There were sixteen at the table, the King and the Queen sitting on opposite sides in the centre, with the guests on their right and left. I was second from King Ferdinand, and within six feet of Queen Marie who was almost directly across the table from me. Her Majesty talked throughout the meal, which lasted for more than an hour, eating heartily the while.
After we had finished, a silver alcohol lamp, of a beautiful ancient Roman design, was placed before the Queen. She took a cigarette and lighted it from the flame, raising the lamp to the level of her nose as she did so. She smoked vigorously, and it seemed to me that she liked it. Some-times she talked with the cigarette in her mouth. The lamp was next passed to the King, after which it went around the table.
There was no stiffness whatever in the conduct of the luncheon. The Queen's black spaniel trotted about under the table, and for some reason picked me out as his friend. He came up and rested his head on my knees, and I surreptitiously fed him bits of bread while the Queen chatted.
Her Majesty might be called the Queen of the Fairies. She is that to the children of Rumania, and to the multitude of other children who delight in the fairy stories she writes, some of which have been filmed. During luncheon the question of authorship came up and Queen Marie spoke of her pleasure in creative work. She has written a number of magazine articles and not a few books, re-minding me of Carmen Sylva, the literary Queen whom she succeeded.
Queen Marie tells me she delights in writing for children. She says their imaginations are much more vivid than those of the grown-ups, and that they appreciate every shade of thought. She has published many stories for children, and upon my telling her that I would like to show one of these to the boys and girls of America she said that she would give me a copy of "The Story of Naughty Kildeen," one of her books that came out in France some years ago.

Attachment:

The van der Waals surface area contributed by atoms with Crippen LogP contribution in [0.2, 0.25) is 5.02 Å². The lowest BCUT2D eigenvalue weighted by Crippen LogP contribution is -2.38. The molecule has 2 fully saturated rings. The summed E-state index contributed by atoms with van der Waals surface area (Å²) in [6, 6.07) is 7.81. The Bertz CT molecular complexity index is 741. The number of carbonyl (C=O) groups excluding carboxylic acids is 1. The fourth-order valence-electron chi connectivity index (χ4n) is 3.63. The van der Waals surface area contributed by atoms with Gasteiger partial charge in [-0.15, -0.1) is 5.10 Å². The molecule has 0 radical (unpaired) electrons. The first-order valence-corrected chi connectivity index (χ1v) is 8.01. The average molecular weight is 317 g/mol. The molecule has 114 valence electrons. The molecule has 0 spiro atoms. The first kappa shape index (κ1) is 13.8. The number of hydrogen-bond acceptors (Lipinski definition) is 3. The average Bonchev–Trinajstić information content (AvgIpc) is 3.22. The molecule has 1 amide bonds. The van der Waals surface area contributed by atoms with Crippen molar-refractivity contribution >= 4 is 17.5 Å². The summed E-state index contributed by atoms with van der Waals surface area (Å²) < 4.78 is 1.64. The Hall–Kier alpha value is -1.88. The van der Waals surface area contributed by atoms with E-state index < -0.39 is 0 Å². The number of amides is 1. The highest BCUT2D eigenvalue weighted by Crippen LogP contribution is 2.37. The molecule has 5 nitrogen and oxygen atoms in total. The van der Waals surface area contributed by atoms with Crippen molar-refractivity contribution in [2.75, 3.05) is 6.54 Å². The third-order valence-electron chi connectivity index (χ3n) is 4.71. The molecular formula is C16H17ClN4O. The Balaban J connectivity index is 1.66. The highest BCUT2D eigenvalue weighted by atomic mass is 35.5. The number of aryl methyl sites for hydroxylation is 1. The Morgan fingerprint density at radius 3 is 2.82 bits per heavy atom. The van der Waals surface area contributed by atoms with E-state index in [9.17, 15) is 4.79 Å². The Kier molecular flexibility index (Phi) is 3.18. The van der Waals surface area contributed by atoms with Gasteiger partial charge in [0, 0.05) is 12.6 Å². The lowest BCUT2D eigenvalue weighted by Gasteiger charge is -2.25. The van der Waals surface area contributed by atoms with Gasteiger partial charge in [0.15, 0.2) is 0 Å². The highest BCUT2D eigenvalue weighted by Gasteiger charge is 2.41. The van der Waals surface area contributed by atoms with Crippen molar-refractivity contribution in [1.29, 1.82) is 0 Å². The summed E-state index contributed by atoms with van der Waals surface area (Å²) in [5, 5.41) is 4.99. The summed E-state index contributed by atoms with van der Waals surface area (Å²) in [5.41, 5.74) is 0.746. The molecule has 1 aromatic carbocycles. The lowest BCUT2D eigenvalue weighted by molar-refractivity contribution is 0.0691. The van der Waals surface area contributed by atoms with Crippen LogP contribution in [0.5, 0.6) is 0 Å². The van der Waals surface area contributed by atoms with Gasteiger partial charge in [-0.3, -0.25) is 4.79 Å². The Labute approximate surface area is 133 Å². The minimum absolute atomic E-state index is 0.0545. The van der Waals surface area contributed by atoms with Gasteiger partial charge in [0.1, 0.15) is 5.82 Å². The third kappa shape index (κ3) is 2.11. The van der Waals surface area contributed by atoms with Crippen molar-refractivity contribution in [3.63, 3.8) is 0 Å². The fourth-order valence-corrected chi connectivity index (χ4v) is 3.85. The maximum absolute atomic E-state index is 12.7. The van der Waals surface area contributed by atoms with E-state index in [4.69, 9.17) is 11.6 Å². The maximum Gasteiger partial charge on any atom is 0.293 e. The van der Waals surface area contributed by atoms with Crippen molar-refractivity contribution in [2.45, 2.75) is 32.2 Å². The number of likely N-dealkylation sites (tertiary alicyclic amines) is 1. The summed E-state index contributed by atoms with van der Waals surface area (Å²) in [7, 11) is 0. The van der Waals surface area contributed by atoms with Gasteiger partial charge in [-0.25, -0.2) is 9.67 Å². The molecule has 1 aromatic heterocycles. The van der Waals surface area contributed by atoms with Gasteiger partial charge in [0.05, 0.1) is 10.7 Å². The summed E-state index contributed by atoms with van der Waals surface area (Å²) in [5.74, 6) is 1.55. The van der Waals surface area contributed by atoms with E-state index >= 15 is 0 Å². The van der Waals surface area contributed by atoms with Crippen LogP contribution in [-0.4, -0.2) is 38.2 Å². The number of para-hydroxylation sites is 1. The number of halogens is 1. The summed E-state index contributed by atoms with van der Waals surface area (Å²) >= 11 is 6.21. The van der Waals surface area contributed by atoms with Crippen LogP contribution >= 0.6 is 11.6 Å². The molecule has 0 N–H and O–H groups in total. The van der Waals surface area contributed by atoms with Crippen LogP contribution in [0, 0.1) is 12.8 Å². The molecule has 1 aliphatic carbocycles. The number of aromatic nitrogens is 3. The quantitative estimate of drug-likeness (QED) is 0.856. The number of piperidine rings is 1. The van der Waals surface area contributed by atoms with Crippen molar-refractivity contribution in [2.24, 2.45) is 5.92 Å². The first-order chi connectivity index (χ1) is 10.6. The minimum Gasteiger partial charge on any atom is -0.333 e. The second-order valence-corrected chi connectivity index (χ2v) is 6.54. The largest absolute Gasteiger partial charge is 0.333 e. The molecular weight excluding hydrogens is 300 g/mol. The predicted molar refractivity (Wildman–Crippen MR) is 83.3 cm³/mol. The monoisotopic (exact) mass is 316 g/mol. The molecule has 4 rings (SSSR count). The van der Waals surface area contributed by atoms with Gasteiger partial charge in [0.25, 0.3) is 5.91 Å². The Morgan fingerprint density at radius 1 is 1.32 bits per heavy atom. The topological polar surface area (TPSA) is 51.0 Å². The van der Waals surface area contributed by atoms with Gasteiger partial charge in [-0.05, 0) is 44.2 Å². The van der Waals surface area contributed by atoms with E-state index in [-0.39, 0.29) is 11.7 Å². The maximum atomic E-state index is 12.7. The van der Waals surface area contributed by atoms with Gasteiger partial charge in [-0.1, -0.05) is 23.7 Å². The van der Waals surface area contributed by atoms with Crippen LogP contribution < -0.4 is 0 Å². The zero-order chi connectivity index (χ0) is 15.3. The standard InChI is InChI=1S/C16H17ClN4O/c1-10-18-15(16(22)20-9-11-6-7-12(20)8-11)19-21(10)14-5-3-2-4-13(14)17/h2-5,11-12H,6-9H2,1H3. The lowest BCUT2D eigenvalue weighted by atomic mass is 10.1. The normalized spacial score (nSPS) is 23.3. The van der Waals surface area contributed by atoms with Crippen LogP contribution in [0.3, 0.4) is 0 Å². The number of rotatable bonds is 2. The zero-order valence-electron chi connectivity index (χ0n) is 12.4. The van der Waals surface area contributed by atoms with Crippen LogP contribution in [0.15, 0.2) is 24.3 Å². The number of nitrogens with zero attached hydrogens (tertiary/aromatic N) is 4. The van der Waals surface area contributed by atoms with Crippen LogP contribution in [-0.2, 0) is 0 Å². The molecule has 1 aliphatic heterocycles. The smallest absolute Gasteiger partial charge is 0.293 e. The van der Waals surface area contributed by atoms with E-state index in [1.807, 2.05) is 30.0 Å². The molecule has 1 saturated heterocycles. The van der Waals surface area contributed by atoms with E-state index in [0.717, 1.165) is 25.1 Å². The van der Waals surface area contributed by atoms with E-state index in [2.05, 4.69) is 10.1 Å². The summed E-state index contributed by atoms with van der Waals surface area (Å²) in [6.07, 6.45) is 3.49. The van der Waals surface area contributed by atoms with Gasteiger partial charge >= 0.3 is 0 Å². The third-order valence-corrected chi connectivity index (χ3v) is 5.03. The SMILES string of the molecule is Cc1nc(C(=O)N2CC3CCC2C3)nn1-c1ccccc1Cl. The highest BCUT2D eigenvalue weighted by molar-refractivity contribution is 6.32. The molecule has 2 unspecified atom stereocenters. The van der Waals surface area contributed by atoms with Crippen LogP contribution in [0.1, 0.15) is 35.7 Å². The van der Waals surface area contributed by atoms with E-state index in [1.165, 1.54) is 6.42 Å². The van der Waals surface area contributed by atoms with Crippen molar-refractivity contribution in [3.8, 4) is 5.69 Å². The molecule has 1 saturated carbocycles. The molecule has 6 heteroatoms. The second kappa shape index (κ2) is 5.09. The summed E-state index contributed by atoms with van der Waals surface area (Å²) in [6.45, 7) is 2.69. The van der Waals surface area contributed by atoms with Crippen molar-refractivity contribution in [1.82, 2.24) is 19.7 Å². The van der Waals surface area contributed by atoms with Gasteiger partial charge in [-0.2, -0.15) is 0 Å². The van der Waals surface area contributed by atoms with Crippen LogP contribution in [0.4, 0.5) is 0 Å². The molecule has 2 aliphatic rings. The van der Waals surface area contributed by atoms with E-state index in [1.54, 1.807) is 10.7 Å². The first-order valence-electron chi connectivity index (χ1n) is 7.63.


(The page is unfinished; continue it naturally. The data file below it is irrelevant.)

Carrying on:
While we were discussing this book, the Princess Ileana came into the room and was presented to us. The Princess is as straight as an arrow, graceful, and most intelligent. She speaks English fluently and has, I doubt not, a half-dozen languages on the tip of her tongue. She was dressed in a richly embroidered peasant costume, and had a bright silk handkerchief bound round her head. Her mother sent her to get a copy of "Naughty Kildeen" and bring it to me.
In all this I have not said much of King Ferdinand, for I was especially interested in the Queen and at such times kings do not count. His Majesty came into the reception hall shortly after Queen Marie, and shook hands with his guests. He was dressed in the uniform of a Rumanian general, wearing an olive-drab suit with a Sam Browne belt. He wore tan boots that reached to his knees and had silver spurs at the heels. His breast was plastered with decorations.
King Ferdinand is well-built and of medium height, and looks somewhat like a club man of studious temperament. He is shy rather than ostentatious. His voice is low, his manner decidedly pleasing, and his conversation at table showed genuine devotion to his people and their country.
As the summer capital of Rumania Sinaia has a gay social life centering about the King and Queen. It is the playground of the rich. Situated in a valley of the Transylvanian Alps, as high as the tops of the Alleghanies, with great wooded hills rising a half mile or so above it, this is one of the beauty spots of the world. Indeed, it might be called the Simla of Rumania, or better, perhaps, of southeastern Europe.
Here one may see dandified young men in soft flannels playing tennis with beautiful young women in lavishly embroidered blouses, with bright-coloured silks tied around their heads. Near by are other women down on their knees weeding the lawn of a park, or tossing bricks to masons putting up a new building. There are indeed two sides of life at Sinaia.
Let us walk through the park. It is surrounded by big hotels of dead white, with sharply ridged roofs of red tiles. Behind, climbing the hills and extending up the mountains, are white villas, far more picturesque than the chateaus in the Swiss Alps. Near a pool filled with goldfish a band in military uniforms of delicate blue, black leather boots, and broad green hats turned up at the side with feathers, is playing such music as one hears only near the Danube. Sitting on the benches or strolling about are wealthy women in gorgeous gowns, and peasant women in homespun with their heads tied up as if they had toothache. There are dandies dressed to the nines; officers in gay uniforms, decorated with gold braid; Rumanian flappers, adipose dames in rich clothing, and fat old men ogling the young women. Truly, the Rumanian girls are among the fair ones of the world; their forms are as graceful and voluptuous as that of the goddess of love.